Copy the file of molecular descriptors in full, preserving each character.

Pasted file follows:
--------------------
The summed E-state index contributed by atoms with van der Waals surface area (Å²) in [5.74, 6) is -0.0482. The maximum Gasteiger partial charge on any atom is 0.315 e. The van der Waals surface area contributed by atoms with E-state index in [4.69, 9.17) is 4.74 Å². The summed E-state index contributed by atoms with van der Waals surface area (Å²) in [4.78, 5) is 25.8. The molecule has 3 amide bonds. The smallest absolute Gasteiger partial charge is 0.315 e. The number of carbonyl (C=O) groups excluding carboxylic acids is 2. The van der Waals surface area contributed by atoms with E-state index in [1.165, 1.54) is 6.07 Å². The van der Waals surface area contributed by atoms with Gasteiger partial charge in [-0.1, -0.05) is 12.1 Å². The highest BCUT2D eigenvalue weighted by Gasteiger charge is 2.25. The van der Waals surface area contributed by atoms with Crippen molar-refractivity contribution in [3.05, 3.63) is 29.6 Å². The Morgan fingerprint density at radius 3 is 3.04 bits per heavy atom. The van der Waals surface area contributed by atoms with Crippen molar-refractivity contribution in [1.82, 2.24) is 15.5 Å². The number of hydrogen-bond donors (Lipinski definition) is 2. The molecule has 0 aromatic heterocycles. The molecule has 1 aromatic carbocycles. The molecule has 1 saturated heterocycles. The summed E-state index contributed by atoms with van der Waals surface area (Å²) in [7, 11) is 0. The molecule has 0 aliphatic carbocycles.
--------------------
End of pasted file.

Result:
The summed E-state index contributed by atoms with van der Waals surface area (Å²) in [5.74, 6) is -0.0482. The maximum Gasteiger partial charge on any atom is 0.315 e. The van der Waals surface area contributed by atoms with E-state index in [4.69, 9.17) is 4.74 Å². The summed E-state index contributed by atoms with van der Waals surface area (Å²) in [4.78, 5) is 25.8. The molecule has 3 amide bonds. The smallest absolute Gasteiger partial charge is 0.315 e. The number of carbonyl (C=O) groups excluding carboxylic acids is 2. The van der Waals surface area contributed by atoms with E-state index in [1.165, 1.54) is 6.07 Å². The van der Waals surface area contributed by atoms with Gasteiger partial charge in [-0.1, -0.05) is 12.1 Å². The highest BCUT2D eigenvalue weighted by Gasteiger charge is 2.25. The van der Waals surface area contributed by atoms with Crippen molar-refractivity contribution in [3.05, 3.63) is 29.6 Å². The Morgan fingerprint density at radius 3 is 3.04 bits per heavy atom. The van der Waals surface area contributed by atoms with Crippen molar-refractivity contribution in [1.82, 2.24) is 15.5 Å². The number of hydrogen-bond donors (Lipinski definition) is 2. The molecule has 0 aromatic heterocycles. The molecule has 1 aromatic carbocycles. The molecule has 1 saturated heterocycles. The summed E-state index contributed by atoms with van der Waals surface area (Å²) in [7, 11) is 0. The molecule has 0 aliphatic carbocycles.